Open up the Taps
John Keynes is not a household name. If there is any confusion, he is not being talked about for a record transfer in football, nor is he someone caught up in a Wall Street scandal. But just adding his middle name -- Maynard -- offers more clarity and, probably reminds us of his seminal work.
John Maynard Keynes is perhaps looking down upon us with a big grin upon his face. The 20th century economist was an advocate of big intervention, specifically the role of government to use the economic toolbox to mitigate the impact of downturns. These days we have different labels for what we are witnessing: prolonged recession, depression, or even repression. Keynes' theory utilized many times over the past seven decades, was later coined "Keynesian economics." It is being practiced with full force today.
A year ago, this writer and a long list of economic specialists were supporting the concept of decoupling. That is, the fast growing countries from Latin America to Asia -- with the Middle East, of course, included -- would continue their economic march while the United States and other industrialized economies cratered.
As Fred Bergsten, Director of the Peterson Institute for International Economics rightly pointed out we would witness the opposite. His argument was that the world will re-couple due to the interdependency of trade, capital and energy flows.
As a result, it is not only finance ministers in Washington, London, Brussels, Paris and Berlin dusting off their books and reading the works of Keynes, but those from Beijing, Delhi and Riyadh too. Big spending is in, budget deficits are a necessity and debt is not a worry.
Hold on a second -- not everyone is taking on water in their economic boats. The big savers of the world like China, Japan and Germany can breathe a little easier as can their counterparts in the Middle East.
“The region was saving for a rainy day,” says Middle East economist Marios Maratheftis of Standard Chartered Bank, “Gulf countries have the surpluses they can use, the ammunition to use now to cushion their economies.”
Since the rapid global growth days of 2004 when China revved up demand for oil and the U.S. was humming along, the region has been stockpiling reserves. During this window, an estimated $1 trillion was transferred to the region in terms of surplus oil and gas revenues. That sum is providing a nice cushion today, so regional governments are going into the red in terms of their annual budgets to insure their economies don’t do the same.
Maratheftis admits there are many unknowns in the region. He and many of his counterparts are predicting economic recovery in 2010. After talking to a number of leading bankers on background, I would -- excuse the pun -- not bank on this recovery.
Kuwait and the United Arab Emirates, according to Standard Chartered, seem the most vulnerable in terms of a potential recession with forecasts of zero growth and a half percent growth respectively.
At this juncture, governments are planning prudently with budgets based on oil prices of between $30-$60 a barrel. For example, the world’s largest producer, Saudi Arabia built its plan on a price of $37 for their local crude according to SABB, a division of HSBC. Seeing the growth tapering off, the Kingdom increased spending by nearly 25 percent in 2008.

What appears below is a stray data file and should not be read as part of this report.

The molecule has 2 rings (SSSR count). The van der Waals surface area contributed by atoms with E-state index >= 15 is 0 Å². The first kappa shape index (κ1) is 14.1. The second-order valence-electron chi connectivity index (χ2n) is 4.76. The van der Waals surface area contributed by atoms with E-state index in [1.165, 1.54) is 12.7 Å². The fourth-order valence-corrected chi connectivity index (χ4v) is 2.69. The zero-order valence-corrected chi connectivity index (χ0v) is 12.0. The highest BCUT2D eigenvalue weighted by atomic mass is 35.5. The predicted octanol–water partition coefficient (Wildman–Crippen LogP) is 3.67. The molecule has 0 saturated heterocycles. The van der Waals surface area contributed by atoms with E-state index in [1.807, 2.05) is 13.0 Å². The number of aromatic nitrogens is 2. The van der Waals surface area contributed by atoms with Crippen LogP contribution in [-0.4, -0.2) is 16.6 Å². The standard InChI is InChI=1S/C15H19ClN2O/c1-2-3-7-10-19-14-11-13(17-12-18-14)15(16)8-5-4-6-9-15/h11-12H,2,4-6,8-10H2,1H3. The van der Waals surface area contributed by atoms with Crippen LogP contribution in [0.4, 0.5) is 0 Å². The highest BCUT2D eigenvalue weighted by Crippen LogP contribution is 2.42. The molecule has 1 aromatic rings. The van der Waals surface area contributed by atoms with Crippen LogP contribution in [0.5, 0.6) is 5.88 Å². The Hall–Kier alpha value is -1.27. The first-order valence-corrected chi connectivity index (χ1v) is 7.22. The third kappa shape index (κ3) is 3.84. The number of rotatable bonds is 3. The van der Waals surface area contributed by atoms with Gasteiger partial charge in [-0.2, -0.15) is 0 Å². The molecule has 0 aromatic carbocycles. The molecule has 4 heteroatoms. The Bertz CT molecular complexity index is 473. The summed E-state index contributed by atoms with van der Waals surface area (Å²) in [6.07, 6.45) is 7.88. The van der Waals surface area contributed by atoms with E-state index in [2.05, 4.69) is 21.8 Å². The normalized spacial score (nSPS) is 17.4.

Dubai recently unveiled their first official budget deficit of 1.3 percent of GDP -- a luxury in comparison to the West -- and increased spending by 42 percent.
Maratheftis believes the “budget deficits are fully justified; they are manageable and if anything they could be even larger.”
This may mean that they are probably written in pencil and not pen this fiscal year. If the economic smoke signals are worsening as many anticipate, regional leaders will go back to their monetary taps, make a few counter clockwise turns, and put more money into their budgets.
To date, the focus of that spending is similar to the stimulus package being finalized by the incoming occupant of the White House. Regional budgets have been big on infrastructure (perhaps too big), healthcare and education. These are the pillars of diversification, and they reduce over-dependency on energy.
It is difficult to get reliable numbers on actual surpluses in the region. Some are in foreign exchange reserves, others in general accounts and even more tucked away in a variety of sovereign wealth funds. While the world got used to seeing the initials SWF over the past year, they may begin to look for SDF instead, as in sovereign development funds.
The Chief Economist and Group Global Head of Research for Standard Chartered was an early mover tracking the shifts in these capital flows. Gerard Lyons says: “One actually saw a significant shift and therefore over the last year we’ve seen a greater demand within countries for the sovereign funds to spend more of their money at home.
“The next few months will reinforce that trend, namely sovereign funds, still wealthy, will be required to keep more of their money at home and spend more of their investment income at home.”
Governments are already re-deploying assets as is evidenced by these budgets. We don’t hear nearly as much about Middle East bargain hunting in London or New York for banks or trophy hotels and office buildings.
It is an evolving strategy with a domestic tilt and one that would have John Maynard Keynes smiling.
ABOUT THIS BLOGJohn Defterios’ blog accompanies the weekly business program, Marketplace Middle East (MME) that is dedicated to the latest financial news from the Middle East. As MME anchor, John Defterios talks to the people in the know, finding out their opinions on the big business moves in the region, he provides his views via this weekly blog. We hope you will join the discussion around the issues raised.
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